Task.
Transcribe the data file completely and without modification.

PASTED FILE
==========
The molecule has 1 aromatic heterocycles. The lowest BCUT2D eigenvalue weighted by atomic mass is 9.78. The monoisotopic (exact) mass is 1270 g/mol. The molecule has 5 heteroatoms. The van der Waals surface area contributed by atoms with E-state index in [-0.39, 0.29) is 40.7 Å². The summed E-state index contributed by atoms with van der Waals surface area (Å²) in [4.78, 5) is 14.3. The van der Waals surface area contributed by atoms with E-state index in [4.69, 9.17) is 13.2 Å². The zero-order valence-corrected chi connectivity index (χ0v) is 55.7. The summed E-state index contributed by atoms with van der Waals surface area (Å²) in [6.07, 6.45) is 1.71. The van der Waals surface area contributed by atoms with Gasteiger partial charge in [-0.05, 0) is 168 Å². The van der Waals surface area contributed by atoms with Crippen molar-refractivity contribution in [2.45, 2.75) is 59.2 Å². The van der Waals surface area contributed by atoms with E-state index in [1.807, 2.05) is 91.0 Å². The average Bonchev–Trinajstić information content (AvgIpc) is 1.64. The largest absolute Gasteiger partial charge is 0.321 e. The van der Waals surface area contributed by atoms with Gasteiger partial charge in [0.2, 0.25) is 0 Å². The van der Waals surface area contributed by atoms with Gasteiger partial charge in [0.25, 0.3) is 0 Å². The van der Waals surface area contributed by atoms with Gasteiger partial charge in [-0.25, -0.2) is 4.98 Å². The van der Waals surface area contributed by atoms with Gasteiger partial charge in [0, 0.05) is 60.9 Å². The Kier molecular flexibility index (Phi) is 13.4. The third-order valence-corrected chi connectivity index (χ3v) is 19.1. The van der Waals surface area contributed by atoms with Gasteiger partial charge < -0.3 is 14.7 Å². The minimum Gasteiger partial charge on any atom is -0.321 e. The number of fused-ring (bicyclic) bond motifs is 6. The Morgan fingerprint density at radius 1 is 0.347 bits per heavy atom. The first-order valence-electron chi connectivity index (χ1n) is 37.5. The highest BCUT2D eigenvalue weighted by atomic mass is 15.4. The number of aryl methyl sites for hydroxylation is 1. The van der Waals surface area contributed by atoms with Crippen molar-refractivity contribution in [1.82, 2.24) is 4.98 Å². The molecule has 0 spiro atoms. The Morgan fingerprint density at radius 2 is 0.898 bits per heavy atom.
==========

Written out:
The molecule has 1 aromatic heterocycles. The lowest BCUT2D eigenvalue weighted by atomic mass is 9.78. The monoisotopic (exact) mass is 1270 g/mol. The molecule has 5 heteroatoms. The van der Waals surface area contributed by atoms with E-state index in [-0.39, 0.29) is 40.7 Å². The summed E-state index contributed by atoms with van der Waals surface area (Å²) in [4.78, 5) is 14.3. The van der Waals surface area contributed by atoms with E-state index in [4.69, 9.17) is 13.2 Å². The zero-order valence-corrected chi connectivity index (χ0v) is 55.7. The summed E-state index contributed by atoms with van der Waals surface area (Å²) in [6.07, 6.45) is 1.71. The van der Waals surface area contributed by atoms with Gasteiger partial charge in [-0.05, 0) is 168 Å². The van der Waals surface area contributed by atoms with Crippen molar-refractivity contribution in [2.45, 2.75) is 59.2 Å². The van der Waals surface area contributed by atoms with E-state index in [1.807, 2.05) is 91.0 Å². The average Bonchev–Trinajstić information content (AvgIpc) is 1.64. The largest absolute Gasteiger partial charge is 0.321 e. The van der Waals surface area contributed by atoms with Gasteiger partial charge in [0.2, 0.25) is 0 Å². The van der Waals surface area contributed by atoms with Gasteiger partial charge in [0.25, 0.3) is 0 Å². The van der Waals surface area contributed by atoms with Gasteiger partial charge in [-0.25, -0.2) is 4.98 Å². The van der Waals surface area contributed by atoms with Gasteiger partial charge in [0, 0.05) is 60.9 Å². The Kier molecular flexibility index (Phi) is 13.4. The third-order valence-corrected chi connectivity index (χ3v) is 19.1. The van der Waals surface area contributed by atoms with Gasteiger partial charge < -0.3 is 14.7 Å². The minimum Gasteiger partial charge on any atom is -0.321 e. The number of fused-ring (bicyclic) bond motifs is 6. The Morgan fingerprint density at radius 1 is 0.347 bits per heavy atom. The first-order valence-electron chi connectivity index (χ1n) is 37.5. The highest BCUT2D eigenvalue weighted by atomic mass is 15.4. The number of aryl methyl sites for hydroxylation is 1. The van der Waals surface area contributed by atoms with Crippen molar-refractivity contribution in [1.82, 2.24) is 4.98 Å². The molecule has 0 spiro atoms. The Morgan fingerprint density at radius 2 is 0.898 bits per heavy atom.